22 Saturated or Unsaturated Fats with the maximum number of hydrogens are called saturated fatty acids.Butter and lard are saturated fatsStudent Misconceptions and Concerns1. Students may struggle with the concept that a pound of fat contains more than twice the calories of a pound of sugar. It might seem that a pound of food would potentially add on a pound of weight. Other students may have never understood the concept of calories in the diet, simply following general guidelines of avoiding fatty foods. Furthermore, fiber and water have no caloric value but add to the weight of food. Consider class discussions that explore student misconceptions about calories, body weight, and healthy diets.2. Students might struggle to extrapolate the properties of lipids to their roles in an organism. Ducks float because their feathers repel water instead of attracting it. Hair on our heads remains flexible because of oils produced in our scalp. Examples such as these help connect the abstract properties of lipids to concrete examples in our world.Teaching Tips1. The text in Module 3.8 notes the common observation that vinegar and oil do not mix in this type of salad dressing. A simple demonstration can help make this point. In front of the class, mix together colored water and a yellow oil (corn or canola oil work well). Shake up the mixture and then watch as the two separate. (You may have a mixture already made ahead of time that remains separated; however, the dye may bleed between the oil and the water.) Placing the mixture on an overhead projector or other well-illuminated imaging device makes for a dramatic display of hydrophobic activity!2. The text notes that a gram of fat stores more than twice the energy of a gram of polysaccharide, such as starch. You might elaborate with a simple calculation to demonstrate how a person’s body weight would vary if the energy stored in body fat were stored in carbohydrates instead. If a 100-kg man carried 25% body fat, he would have 25 kg of fat in his body. Fat stores about 2.25 times more energy per gram than carbohydrate. What would be the weight of the man if he stored the energy in the fat in the form of carbohydrate? (2.25 x 25 = kg of carbohydrate + 75kg (nonfat body weight) = kg, an increase of 31.25%)3. Margarine in stores commonly comes in liquid squeeze containers, in tubs, and in sticks. These forms reflect increasing amounts of hydrogenation, gradually increasing the stiffness from a liquid, to a firmer spread, to a firm stick of margarine. As noted in the text, recent studies have suggested that unsaturated oils become increasingly unhealthy as they are hydrogenated. Students might therefore remember that as margarine products increase in stiffness, they generally become less healthy. Public attention to hydrogenation and the health risks of the resulting trans fats are causing changes in the use of products containing trans fats.22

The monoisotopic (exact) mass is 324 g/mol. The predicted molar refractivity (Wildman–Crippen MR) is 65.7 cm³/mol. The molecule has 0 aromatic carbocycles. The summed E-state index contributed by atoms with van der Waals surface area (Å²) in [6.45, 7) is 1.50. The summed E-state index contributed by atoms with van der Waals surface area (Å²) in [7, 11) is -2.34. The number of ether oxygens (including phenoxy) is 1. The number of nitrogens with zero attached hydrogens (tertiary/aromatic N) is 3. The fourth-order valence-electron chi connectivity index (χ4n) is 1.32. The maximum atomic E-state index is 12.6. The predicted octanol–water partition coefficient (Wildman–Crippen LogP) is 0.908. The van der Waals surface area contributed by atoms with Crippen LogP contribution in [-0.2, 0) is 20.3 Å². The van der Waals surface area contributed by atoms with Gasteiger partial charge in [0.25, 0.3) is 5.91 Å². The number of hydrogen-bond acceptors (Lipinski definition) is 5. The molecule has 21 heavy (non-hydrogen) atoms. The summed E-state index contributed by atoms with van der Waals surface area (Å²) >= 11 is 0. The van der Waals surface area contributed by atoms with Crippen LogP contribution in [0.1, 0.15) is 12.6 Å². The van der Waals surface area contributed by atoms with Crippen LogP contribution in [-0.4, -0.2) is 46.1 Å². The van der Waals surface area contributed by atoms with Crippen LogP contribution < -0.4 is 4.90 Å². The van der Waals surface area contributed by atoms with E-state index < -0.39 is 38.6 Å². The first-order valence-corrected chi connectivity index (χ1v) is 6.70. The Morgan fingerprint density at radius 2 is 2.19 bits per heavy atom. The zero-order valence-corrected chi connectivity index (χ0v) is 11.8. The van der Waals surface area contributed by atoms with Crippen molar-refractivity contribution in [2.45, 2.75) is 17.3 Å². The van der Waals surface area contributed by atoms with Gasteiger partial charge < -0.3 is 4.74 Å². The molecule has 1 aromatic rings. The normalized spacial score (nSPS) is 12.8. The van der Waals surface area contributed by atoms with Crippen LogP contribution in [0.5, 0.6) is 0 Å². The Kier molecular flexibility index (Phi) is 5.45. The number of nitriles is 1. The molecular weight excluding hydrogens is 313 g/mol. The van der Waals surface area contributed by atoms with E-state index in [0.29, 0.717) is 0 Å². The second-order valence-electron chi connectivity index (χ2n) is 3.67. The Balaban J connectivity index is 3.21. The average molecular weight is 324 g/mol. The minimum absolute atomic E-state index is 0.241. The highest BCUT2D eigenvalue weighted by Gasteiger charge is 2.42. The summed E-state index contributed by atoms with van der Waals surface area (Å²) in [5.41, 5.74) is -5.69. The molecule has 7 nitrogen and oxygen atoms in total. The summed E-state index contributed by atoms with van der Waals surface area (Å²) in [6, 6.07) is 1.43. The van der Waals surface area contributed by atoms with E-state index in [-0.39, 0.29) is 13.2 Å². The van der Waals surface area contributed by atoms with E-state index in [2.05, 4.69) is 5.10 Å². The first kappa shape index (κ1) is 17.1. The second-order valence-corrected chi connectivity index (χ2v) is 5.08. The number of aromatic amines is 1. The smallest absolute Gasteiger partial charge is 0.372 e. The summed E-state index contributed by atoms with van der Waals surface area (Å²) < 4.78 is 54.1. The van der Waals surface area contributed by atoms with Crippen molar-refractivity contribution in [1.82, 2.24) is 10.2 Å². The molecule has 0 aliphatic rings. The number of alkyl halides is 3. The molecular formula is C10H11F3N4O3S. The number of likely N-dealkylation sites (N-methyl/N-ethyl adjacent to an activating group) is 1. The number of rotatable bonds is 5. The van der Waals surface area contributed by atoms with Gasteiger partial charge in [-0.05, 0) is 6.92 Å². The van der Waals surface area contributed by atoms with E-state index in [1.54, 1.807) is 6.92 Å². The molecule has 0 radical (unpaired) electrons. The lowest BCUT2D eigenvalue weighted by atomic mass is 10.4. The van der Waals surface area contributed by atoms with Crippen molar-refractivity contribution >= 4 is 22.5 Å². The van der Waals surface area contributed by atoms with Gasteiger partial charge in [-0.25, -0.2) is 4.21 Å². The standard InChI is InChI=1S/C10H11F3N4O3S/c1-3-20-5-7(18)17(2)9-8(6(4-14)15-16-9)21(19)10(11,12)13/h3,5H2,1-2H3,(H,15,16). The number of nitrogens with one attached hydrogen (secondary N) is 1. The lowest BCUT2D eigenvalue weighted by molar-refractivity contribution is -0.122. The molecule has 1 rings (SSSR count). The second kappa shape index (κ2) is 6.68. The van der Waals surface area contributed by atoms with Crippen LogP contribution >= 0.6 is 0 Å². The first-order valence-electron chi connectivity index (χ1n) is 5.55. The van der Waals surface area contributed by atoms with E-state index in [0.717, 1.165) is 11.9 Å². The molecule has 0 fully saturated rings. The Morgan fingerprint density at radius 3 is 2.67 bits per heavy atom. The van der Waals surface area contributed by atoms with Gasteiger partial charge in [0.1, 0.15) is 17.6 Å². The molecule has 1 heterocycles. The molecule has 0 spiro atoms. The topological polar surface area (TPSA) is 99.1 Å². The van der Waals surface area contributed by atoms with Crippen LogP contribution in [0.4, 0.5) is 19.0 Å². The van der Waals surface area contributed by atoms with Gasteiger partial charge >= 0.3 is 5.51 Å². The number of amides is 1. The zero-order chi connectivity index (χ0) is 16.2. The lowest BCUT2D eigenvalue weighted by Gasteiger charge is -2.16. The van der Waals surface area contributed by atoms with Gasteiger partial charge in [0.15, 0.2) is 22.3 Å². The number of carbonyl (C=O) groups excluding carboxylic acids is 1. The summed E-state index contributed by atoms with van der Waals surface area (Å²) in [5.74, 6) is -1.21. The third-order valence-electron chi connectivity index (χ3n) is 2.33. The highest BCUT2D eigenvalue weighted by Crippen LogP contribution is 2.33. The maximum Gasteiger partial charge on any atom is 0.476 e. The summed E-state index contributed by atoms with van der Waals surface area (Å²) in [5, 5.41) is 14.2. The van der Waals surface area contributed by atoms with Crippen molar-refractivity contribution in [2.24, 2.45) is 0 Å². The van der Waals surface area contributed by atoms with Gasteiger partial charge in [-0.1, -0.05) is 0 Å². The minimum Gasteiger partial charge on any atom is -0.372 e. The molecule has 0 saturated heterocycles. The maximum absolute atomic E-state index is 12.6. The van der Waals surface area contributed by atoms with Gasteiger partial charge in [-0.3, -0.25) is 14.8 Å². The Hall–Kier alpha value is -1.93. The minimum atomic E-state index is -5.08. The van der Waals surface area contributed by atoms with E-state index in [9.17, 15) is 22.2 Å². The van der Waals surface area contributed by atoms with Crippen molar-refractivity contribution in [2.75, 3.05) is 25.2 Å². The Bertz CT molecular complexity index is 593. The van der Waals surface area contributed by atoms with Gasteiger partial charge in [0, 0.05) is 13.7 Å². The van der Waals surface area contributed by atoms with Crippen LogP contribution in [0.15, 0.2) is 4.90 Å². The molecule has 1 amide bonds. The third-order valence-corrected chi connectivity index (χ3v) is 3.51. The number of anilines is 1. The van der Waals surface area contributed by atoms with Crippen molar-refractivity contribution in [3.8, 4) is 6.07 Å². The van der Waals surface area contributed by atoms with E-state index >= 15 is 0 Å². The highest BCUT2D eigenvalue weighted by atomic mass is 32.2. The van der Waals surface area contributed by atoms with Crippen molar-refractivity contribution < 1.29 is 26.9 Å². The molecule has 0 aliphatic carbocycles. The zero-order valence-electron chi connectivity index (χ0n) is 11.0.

25 Lipids 3) Phospholipids structurally similar to fats Fats contain three fatty acids attached to glycerol.Phospholipids contain two fatty acids attached to glycerol and a phosphate attached to the other side of the glycerol.the major component of all cell membranes.Student Misconceptions and ConcernsStudents might struggle to extrapolate the properties of lipids to their roles in an organism. Ducks float because their feathers repel water instead of attracting it. Hair on our heads remains flexible because of oils produced in our scalp. Examples such as these help connect the abstract properties of lipids to concrete examples in our world.Teaching TipsBefore explaining the properties of a polar molecule such as a phospholipid, have students predict the consequences of adding phospholipids to water. See if the class can generate the two most common configurations: (1) a lipid bilayer encircling water (water surrounding the bilayer and water contained internally) and (2) a micelle (polar heads in contact with water and hydrophobic tails clustered centrally).25
26 Symbol for phospholipid Figure 3.9A-BPhosphate groupGlycerolWaterHydrophilic headsHydrophobic tailsSymbol for phospholipidWaterFigure 3.9A-B Detail of a phospholipid membrane26
27 Phosphate group Glycerol Hydrophilic head Hydrophobic tail Figure 3.9A Figure 3.9A Chemical structure of a phospholipid molecule27
29 Symbol for phospholipid Figure 3.9BWaterHydrophilic headHydrophobic tailSymbol for phospholipidFigure 3.9B Section of a phospholipid membraneWater29
30 Lipids4. Sterols ~ a lipid composed of four different carbon rings for its backbone and a side chain of carbons. They often combine with other substances to form hormones and other compounds.Ex: Cholesterol ~ found in the membranes of human and animal cells.